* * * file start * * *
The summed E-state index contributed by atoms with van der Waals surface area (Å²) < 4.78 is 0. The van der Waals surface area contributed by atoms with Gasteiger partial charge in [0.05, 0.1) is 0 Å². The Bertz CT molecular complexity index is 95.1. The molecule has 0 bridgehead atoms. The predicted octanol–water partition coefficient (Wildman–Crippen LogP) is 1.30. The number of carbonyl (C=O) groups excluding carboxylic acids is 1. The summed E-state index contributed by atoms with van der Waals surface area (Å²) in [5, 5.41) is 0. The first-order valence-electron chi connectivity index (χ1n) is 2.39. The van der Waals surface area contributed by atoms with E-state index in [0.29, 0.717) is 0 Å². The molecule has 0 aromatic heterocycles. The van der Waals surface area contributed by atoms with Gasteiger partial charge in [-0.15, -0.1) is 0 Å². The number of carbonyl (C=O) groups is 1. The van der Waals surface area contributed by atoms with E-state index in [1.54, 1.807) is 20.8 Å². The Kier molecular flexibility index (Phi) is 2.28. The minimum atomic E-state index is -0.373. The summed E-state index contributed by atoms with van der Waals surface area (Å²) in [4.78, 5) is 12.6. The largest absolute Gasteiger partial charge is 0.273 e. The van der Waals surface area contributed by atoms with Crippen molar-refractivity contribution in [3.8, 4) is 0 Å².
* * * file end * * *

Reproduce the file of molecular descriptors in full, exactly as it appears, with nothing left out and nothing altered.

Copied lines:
The summed E-state index contributed by atoms with van der Waals surface area (Å²) < 4.78 is 0. The van der Waals surface area contributed by atoms with Gasteiger partial charge in [0.05, 0.1) is 0 Å². The Bertz CT molecular complexity index is 95.1. The molecule has 0 bridgehead atoms. The predicted octanol–water partition coefficient (Wildman–Crippen LogP) is 1.30. The number of carbonyl (C=O) groups excluding carboxylic acids is 1. The summed E-state index contributed by atoms with van der Waals surface area (Å²) in [5, 5.41) is 0. The first-order valence-electron chi connectivity index (χ1n) is 2.39. The van der Waals surface area contributed by atoms with E-state index in [0.29, 0.717) is 0 Å². The molecule has 0 aromatic heterocycles. The van der Waals surface area contributed by atoms with Gasteiger partial charge in [-0.15, -0.1) is 0 Å². The number of carbonyl (C=O) groups is 1. The van der Waals surface area contributed by atoms with E-state index in [1.54, 1.807) is 20.8 Å². The Kier molecular flexibility index (Phi) is 2.28. The minimum atomic E-state index is -0.373. The summed E-state index contributed by atoms with van der Waals surface area (Å²) in [4.78, 5) is 12.6. The largest absolute Gasteiger partial charge is 0.273 e. The van der Waals surface area contributed by atoms with Crippen molar-refractivity contribution in [3.8, 4) is 0 Å².